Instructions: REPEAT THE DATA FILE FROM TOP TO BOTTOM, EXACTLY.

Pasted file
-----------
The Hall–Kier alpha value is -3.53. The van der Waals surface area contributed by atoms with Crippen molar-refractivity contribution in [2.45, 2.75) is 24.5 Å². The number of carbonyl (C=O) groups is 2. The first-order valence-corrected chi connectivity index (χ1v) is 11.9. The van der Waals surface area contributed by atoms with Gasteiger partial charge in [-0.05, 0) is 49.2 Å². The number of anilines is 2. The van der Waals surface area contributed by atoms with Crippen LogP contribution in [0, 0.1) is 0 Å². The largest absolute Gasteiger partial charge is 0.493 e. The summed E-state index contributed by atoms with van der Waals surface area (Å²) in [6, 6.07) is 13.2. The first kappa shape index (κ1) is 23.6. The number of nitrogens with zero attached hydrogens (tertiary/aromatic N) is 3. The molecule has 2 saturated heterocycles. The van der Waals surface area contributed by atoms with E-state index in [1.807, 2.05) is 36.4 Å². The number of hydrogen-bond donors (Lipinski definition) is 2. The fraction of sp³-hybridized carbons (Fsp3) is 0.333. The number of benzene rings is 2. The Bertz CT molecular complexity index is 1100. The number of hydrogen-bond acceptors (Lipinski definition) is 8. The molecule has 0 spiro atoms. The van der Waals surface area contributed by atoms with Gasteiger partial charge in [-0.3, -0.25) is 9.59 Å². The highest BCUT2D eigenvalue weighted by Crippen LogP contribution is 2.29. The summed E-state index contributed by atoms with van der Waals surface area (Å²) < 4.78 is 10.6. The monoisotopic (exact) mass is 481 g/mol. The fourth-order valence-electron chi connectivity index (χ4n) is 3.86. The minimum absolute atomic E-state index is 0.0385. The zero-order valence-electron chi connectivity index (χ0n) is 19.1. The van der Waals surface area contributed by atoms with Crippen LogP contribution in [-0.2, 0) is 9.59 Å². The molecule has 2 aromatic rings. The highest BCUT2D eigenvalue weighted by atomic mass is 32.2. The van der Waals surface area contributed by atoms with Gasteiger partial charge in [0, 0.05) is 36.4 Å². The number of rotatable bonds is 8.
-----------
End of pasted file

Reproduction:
The Hall–Kier alpha value is -3.53. The van der Waals surface area contributed by atoms with Crippen molar-refractivity contribution in [2.45, 2.75) is 24.5 Å². The number of carbonyl (C=O) groups is 2. The first-order valence-corrected chi connectivity index (χ1v) is 11.9. The van der Waals surface area contributed by atoms with Gasteiger partial charge in [-0.05, 0) is 49.2 Å². The number of anilines is 2. The van der Waals surface area contributed by atoms with Crippen LogP contribution in [0, 0.1) is 0 Å². The largest absolute Gasteiger partial charge is 0.493 e. The summed E-state index contributed by atoms with van der Waals surface area (Å²) in [6, 6.07) is 13.2. The first kappa shape index (κ1) is 23.6. The number of nitrogens with zero attached hydrogens (tertiary/aromatic N) is 3. The molecule has 2 saturated heterocycles. The van der Waals surface area contributed by atoms with E-state index in [1.807, 2.05) is 36.4 Å². The number of hydrogen-bond donors (Lipinski definition) is 2. The fraction of sp³-hybridized carbons (Fsp3) is 0.333. The number of benzene rings is 2. The Bertz CT molecular complexity index is 1100. The number of hydrogen-bond acceptors (Lipinski definition) is 8. The molecule has 0 spiro atoms. The van der Waals surface area contributed by atoms with Gasteiger partial charge in [-0.3, -0.25) is 9.59 Å². The highest BCUT2D eigenvalue weighted by Crippen LogP contribution is 2.29. The summed E-state index contributed by atoms with van der Waals surface area (Å²) < 4.78 is 10.6. The monoisotopic (exact) mass is 481 g/mol. The fourth-order valence-electron chi connectivity index (χ4n) is 3.86. The minimum absolute atomic E-state index is 0.0385. The zero-order valence-electron chi connectivity index (χ0n) is 19.1. The van der Waals surface area contributed by atoms with Crippen LogP contribution in [-0.2, 0) is 9.59 Å². The molecule has 2 aromatic rings. The highest BCUT2D eigenvalue weighted by atomic mass is 32.2. The van der Waals surface area contributed by atoms with Gasteiger partial charge in [0, 0.05) is 36.4 Å². The number of rotatable bonds is 8.